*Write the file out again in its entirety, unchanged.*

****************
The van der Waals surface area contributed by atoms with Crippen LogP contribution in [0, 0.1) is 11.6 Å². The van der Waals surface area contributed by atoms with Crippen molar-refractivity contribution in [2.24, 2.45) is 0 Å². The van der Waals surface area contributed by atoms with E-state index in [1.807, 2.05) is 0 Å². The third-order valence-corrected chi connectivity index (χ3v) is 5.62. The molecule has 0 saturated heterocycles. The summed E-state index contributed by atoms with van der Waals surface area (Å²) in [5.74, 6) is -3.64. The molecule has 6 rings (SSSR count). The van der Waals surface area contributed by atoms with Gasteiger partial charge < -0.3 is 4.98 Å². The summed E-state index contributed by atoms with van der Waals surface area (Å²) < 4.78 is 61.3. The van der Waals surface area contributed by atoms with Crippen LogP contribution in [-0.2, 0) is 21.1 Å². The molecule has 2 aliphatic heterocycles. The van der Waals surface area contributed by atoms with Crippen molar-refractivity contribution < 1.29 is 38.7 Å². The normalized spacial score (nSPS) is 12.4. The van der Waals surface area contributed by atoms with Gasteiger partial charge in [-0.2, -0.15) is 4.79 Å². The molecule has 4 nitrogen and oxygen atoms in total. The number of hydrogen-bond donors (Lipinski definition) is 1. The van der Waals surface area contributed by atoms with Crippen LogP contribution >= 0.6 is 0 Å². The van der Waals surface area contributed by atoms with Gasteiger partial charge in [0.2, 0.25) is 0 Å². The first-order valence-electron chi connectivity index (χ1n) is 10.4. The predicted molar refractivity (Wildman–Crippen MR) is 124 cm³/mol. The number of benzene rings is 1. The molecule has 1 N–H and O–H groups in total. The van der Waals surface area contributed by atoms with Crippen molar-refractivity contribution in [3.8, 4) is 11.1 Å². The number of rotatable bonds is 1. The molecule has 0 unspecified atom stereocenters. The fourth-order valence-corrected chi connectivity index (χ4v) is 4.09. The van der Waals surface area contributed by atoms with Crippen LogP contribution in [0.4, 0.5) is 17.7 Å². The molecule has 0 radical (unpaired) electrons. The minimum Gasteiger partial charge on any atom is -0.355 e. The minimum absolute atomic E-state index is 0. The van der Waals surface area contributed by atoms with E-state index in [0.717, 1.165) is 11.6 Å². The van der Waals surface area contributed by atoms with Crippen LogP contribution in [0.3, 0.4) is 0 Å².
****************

The van der Waals surface area contributed by atoms with Crippen LogP contribution in [0, 0.1) is 11.6 Å². The van der Waals surface area contributed by atoms with Crippen molar-refractivity contribution in [2.24, 2.45) is 0 Å². The van der Waals surface area contributed by atoms with E-state index in [1.807, 2.05) is 0 Å². The third-order valence-corrected chi connectivity index (χ3v) is 5.62. The molecule has 0 saturated heterocycles. The summed E-state index contributed by atoms with van der Waals surface area (Å²) in [5.74, 6) is -3.64. The molecule has 6 rings (SSSR count). The van der Waals surface area contributed by atoms with Gasteiger partial charge < -0.3 is 4.98 Å². The summed E-state index contributed by atoms with van der Waals surface area (Å²) < 4.78 is 61.3. The van der Waals surface area contributed by atoms with Crippen LogP contribution in [-0.2, 0) is 21.1 Å². The molecule has 2 aliphatic heterocycles. The van der Waals surface area contributed by atoms with Crippen molar-refractivity contribution < 1.29 is 38.7 Å². The normalized spacial score (nSPS) is 12.4. The van der Waals surface area contributed by atoms with Gasteiger partial charge in [-0.2, -0.15) is 4.79 Å². The molecule has 4 nitrogen and oxygen atoms in total. The number of hydrogen-bond donors (Lipinski definition) is 1. The van der Waals surface area contributed by atoms with Crippen LogP contribution >= 0.6 is 0 Å². The van der Waals surface area contributed by atoms with Gasteiger partial charge in [0.2, 0.25) is 0 Å². The first-order valence-electron chi connectivity index (χ1n) is 10.4. The predicted molar refractivity (Wildman–Crippen MR) is 124 cm³/mol. The number of benzene rings is 1. The molecule has 1 N–H and O–H groups in total. The van der Waals surface area contributed by atoms with Crippen molar-refractivity contribution in [3.8, 4) is 11.1 Å². The number of rotatable bonds is 1. The molecule has 0 unspecified atom stereocenters. The fourth-order valence-corrected chi connectivity index (χ4v) is 4.09. The van der Waals surface area contributed by atoms with Crippen LogP contribution in [0.4, 0.5) is 17.7 Å². The molecule has 0 radical (unpaired) electrons. The minimum Gasteiger partial charge on any atom is -0.355 e. The minimum absolute atomic E-state index is 0. The van der Waals surface area contributed by atoms with E-state index in [0.717, 1.165) is 11.6 Å². The van der Waals surface area contributed by atoms with Crippen LogP contribution in [0.3, 0.4) is 0 Å².